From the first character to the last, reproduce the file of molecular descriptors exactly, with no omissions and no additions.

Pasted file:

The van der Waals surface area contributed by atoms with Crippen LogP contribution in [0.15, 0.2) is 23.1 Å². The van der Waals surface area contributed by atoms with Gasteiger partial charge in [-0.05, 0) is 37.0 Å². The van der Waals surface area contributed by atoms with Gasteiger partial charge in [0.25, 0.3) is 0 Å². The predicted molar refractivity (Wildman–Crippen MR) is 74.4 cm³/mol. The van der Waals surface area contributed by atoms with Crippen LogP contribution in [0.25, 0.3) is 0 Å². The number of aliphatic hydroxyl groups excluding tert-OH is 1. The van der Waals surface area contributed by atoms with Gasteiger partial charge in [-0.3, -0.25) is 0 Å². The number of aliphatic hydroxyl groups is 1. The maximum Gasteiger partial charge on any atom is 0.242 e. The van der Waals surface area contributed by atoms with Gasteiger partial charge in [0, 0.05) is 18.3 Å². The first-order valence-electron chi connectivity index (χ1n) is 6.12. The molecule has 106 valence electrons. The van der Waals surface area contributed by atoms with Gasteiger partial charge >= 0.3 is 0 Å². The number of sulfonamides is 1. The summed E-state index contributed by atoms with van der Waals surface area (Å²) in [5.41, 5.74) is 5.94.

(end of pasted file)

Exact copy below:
The van der Waals surface area contributed by atoms with Crippen LogP contribution in [0.15, 0.2) is 23.1 Å². The van der Waals surface area contributed by atoms with Gasteiger partial charge in [-0.05, 0) is 37.0 Å². The van der Waals surface area contributed by atoms with Gasteiger partial charge in [0.25, 0.3) is 0 Å². The predicted molar refractivity (Wildman–Crippen MR) is 74.4 cm³/mol. The van der Waals surface area contributed by atoms with Crippen LogP contribution in [0.25, 0.3) is 0 Å². The number of aliphatic hydroxyl groups excluding tert-OH is 1. The van der Waals surface area contributed by atoms with Gasteiger partial charge in [-0.3, -0.25) is 0 Å². The number of aliphatic hydroxyl groups is 1. The maximum Gasteiger partial charge on any atom is 0.242 e. The van der Waals surface area contributed by atoms with Gasteiger partial charge in [0, 0.05) is 18.3 Å². The first-order valence-electron chi connectivity index (χ1n) is 6.12. The molecule has 106 valence electrons. The van der Waals surface area contributed by atoms with Gasteiger partial charge >= 0.3 is 0 Å². The number of sulfonamides is 1. The summed E-state index contributed by atoms with van der Waals surface area (Å²) in [5.41, 5.74) is 5.94.